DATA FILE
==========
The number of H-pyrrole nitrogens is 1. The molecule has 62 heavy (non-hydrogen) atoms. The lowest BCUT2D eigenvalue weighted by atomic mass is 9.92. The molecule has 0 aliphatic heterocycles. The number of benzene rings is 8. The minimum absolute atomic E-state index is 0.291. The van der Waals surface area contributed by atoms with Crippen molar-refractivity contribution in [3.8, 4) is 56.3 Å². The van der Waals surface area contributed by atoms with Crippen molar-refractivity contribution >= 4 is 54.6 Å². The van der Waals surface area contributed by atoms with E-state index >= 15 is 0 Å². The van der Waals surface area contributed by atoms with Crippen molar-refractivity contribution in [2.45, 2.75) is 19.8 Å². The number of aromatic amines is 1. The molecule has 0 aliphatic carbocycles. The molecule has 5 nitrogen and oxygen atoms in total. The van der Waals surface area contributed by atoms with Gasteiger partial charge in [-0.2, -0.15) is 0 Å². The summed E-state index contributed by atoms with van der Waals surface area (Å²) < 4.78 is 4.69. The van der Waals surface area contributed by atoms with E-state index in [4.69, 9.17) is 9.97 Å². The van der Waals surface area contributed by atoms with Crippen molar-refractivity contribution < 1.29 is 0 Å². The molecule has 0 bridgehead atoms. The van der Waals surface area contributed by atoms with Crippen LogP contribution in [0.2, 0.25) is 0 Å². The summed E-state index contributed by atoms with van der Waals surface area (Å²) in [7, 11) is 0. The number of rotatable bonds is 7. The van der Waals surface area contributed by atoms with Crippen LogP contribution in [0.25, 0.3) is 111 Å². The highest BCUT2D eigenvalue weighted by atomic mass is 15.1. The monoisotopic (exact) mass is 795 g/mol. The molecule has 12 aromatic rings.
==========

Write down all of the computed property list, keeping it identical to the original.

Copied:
The number of H-pyrrole nitrogens is 1. The molecule has 62 heavy (non-hydrogen) atoms. The lowest BCUT2D eigenvalue weighted by atomic mass is 9.92. The molecule has 0 aliphatic heterocycles. The number of benzene rings is 8. The minimum absolute atomic E-state index is 0.291. The van der Waals surface area contributed by atoms with Crippen molar-refractivity contribution in [3.8, 4) is 56.3 Å². The van der Waals surface area contributed by atoms with Crippen molar-refractivity contribution >= 4 is 54.6 Å². The van der Waals surface area contributed by atoms with E-state index >= 15 is 0 Å². The van der Waals surface area contributed by atoms with Crippen molar-refractivity contribution in [2.45, 2.75) is 19.8 Å². The number of aromatic amines is 1. The molecule has 0 aliphatic carbocycles. The molecule has 5 nitrogen and oxygen atoms in total. The van der Waals surface area contributed by atoms with Gasteiger partial charge in [-0.2, -0.15) is 0 Å². The summed E-state index contributed by atoms with van der Waals surface area (Å²) < 4.78 is 4.69. The van der Waals surface area contributed by atoms with E-state index in [4.69, 9.17) is 9.97 Å². The van der Waals surface area contributed by atoms with Crippen molar-refractivity contribution < 1.29 is 0 Å². The molecule has 0 bridgehead atoms. The van der Waals surface area contributed by atoms with Crippen LogP contribution in [0.2, 0.25) is 0 Å². The summed E-state index contributed by atoms with van der Waals surface area (Å²) in [7, 11) is 0. The number of rotatable bonds is 7. The van der Waals surface area contributed by atoms with Crippen LogP contribution in [0.25, 0.3) is 111 Å². The highest BCUT2D eigenvalue weighted by atomic mass is 15.1. The monoisotopic (exact) mass is 795 g/mol. The molecule has 12 aromatic rings.